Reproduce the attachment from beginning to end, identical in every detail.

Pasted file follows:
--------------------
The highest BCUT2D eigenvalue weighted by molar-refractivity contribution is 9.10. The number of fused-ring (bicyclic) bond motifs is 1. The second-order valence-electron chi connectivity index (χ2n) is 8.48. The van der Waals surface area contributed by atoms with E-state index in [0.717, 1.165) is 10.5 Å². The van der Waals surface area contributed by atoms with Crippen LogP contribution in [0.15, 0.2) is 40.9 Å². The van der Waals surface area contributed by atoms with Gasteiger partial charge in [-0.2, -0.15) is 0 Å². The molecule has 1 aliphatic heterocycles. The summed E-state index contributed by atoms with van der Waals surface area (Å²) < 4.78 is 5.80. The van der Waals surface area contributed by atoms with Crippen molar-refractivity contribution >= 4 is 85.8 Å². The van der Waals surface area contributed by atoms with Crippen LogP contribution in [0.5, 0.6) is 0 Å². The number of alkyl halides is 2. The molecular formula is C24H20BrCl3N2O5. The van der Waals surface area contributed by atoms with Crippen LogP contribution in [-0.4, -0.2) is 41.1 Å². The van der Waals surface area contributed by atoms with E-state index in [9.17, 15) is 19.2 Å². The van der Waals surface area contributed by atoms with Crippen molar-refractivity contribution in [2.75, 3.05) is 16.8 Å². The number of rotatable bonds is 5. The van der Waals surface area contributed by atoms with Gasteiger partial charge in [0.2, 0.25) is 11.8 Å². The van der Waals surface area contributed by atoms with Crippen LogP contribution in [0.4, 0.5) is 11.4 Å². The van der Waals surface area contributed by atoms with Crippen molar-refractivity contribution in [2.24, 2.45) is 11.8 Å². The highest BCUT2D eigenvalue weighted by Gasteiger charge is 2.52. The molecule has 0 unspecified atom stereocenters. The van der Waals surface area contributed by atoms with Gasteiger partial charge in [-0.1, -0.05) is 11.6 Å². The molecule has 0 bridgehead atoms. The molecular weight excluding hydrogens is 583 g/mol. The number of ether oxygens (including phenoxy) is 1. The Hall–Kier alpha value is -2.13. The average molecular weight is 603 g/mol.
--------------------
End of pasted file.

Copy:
The highest BCUT2D eigenvalue weighted by molar-refractivity contribution is 9.10. The number of fused-ring (bicyclic) bond motifs is 1. The second-order valence-electron chi connectivity index (χ2n) is 8.48. The van der Waals surface area contributed by atoms with E-state index in [0.717, 1.165) is 10.5 Å². The van der Waals surface area contributed by atoms with Crippen LogP contribution in [0.15, 0.2) is 40.9 Å². The van der Waals surface area contributed by atoms with Gasteiger partial charge in [-0.2, -0.15) is 0 Å². The molecule has 1 aliphatic heterocycles. The summed E-state index contributed by atoms with van der Waals surface area (Å²) < 4.78 is 5.80. The van der Waals surface area contributed by atoms with Crippen molar-refractivity contribution >= 4 is 85.8 Å². The van der Waals surface area contributed by atoms with Crippen LogP contribution in [0.5, 0.6) is 0 Å². The number of alkyl halides is 2. The molecular formula is C24H20BrCl3N2O5. The van der Waals surface area contributed by atoms with Crippen LogP contribution in [-0.4, -0.2) is 41.1 Å². The van der Waals surface area contributed by atoms with E-state index in [9.17, 15) is 19.2 Å². The van der Waals surface area contributed by atoms with Crippen molar-refractivity contribution in [2.75, 3.05) is 16.8 Å². The number of rotatable bonds is 5. The van der Waals surface area contributed by atoms with Gasteiger partial charge in [0.2, 0.25) is 11.8 Å². The van der Waals surface area contributed by atoms with Crippen LogP contribution in [0.4, 0.5) is 11.4 Å². The van der Waals surface area contributed by atoms with Crippen molar-refractivity contribution in [2.24, 2.45) is 11.8 Å². The highest BCUT2D eigenvalue weighted by Gasteiger charge is 2.52. The molecule has 0 unspecified atom stereocenters. The van der Waals surface area contributed by atoms with Gasteiger partial charge in [-0.1, -0.05) is 11.6 Å². The molecule has 0 bridgehead atoms. The molecular weight excluding hydrogens is 583 g/mol. The number of ether oxygens (including phenoxy) is 1. The Hall–Kier alpha value is -2.13. The average molecular weight is 603 g/mol.